VMware ESX 3.x Snapshots

12 Oct 2009 by rayheffer

Snapshots are a fantastic way of providing a quick and reliable method of rolling back the state of a virtual machine, should something go astray following an patch or update. VMware VCB also uses virtual machine snapshots to quiesce the VM prior to taking the backup data.

However, in larger environments where there may be tens or hundreds of VMware ESX servers, snapshots can also be a pain in the backside if there is no control over who is using them. Why? Because snapshots work by creating a delta VMDK that records the changes in blocks, a process called copy-on-write (COW). Over time the delta VMDK file will grow, and depending on the level of I/O within the VM it could grow faster on some virtual machines and not others. The danger only presents itself if the datastore where the VMDK resides reaches it’s capacity. When this happens, virtual machines that are not thin-provisioned should continue to run with no problems, but think about these situations:

  1. You have other virtual machines in the same datastore using snapshots.
  2. You have one or more virtual machines on thin-provisioned disks.
  3. You have powered off virtual machines, that need to be powered on.

In all of the above scenarios if the datastore is full then the affected virtual machines will be suspended (paused). Virtual machines with thick-provisioned disks will continue to operate as the VMDK already has the full allocated of storage space available. Virtual machines that are powered off, and need to be powered back on will fail as they won’t have enough disk space to create the virtual swap file.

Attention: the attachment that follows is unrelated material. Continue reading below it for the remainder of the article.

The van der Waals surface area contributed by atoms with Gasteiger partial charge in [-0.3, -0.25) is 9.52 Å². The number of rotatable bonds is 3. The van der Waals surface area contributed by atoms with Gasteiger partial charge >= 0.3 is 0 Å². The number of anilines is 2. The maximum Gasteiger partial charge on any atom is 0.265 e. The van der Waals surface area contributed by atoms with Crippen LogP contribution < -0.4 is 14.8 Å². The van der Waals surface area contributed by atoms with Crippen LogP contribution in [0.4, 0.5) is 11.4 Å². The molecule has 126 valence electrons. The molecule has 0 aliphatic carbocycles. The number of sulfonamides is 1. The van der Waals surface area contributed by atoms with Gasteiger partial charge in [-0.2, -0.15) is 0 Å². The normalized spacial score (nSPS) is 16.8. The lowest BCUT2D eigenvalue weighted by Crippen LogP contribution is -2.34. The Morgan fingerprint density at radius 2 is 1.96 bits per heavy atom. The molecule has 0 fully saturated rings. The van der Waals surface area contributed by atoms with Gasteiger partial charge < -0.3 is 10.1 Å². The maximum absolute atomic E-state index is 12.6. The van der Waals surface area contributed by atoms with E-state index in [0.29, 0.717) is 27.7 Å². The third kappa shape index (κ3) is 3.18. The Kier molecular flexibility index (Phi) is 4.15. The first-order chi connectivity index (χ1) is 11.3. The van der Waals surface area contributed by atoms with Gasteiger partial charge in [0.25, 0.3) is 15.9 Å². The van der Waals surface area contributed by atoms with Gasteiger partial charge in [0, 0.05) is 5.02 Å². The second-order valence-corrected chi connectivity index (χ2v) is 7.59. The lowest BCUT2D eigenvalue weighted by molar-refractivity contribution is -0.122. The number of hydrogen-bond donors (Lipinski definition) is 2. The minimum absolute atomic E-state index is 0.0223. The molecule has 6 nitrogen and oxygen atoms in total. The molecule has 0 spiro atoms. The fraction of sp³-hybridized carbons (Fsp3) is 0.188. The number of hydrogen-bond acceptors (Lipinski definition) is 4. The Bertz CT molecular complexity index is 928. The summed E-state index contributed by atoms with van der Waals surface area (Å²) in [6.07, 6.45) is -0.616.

The simple rules to follow to avoid these situations is:

  1. Allow enough free disk space in each datastore for the snapshots to reside. If snapshots are only ever created during a VCB backup, and the virtual machines have little I/O then you won’t need as much space as busy environments.
  2. Monitor the use of snapshots in your environment. I’ve included a command you can run to find snapshots below.
  3. Don’t forget about snapshots and leave them in place. They will get bigger!
  4. Change the permissions to restrict who can take virtual machine snapshots. The fewer the better, and try to establish some internal procedures to make IT staff aware of the potential issues.

A simple, yet useful command you can run on each ESX server to find snapshots is this:

Login to your ESX server and change the working directory to /vmfs/volumes. Then use the grep command to find vmsn (VMware Snapshot) files.

# cd /vmfs/volumes # ls -Rh | grep "vmsn"

This can be really useful, especially when you don’t know who is creating snapshots and forgetting they are there!

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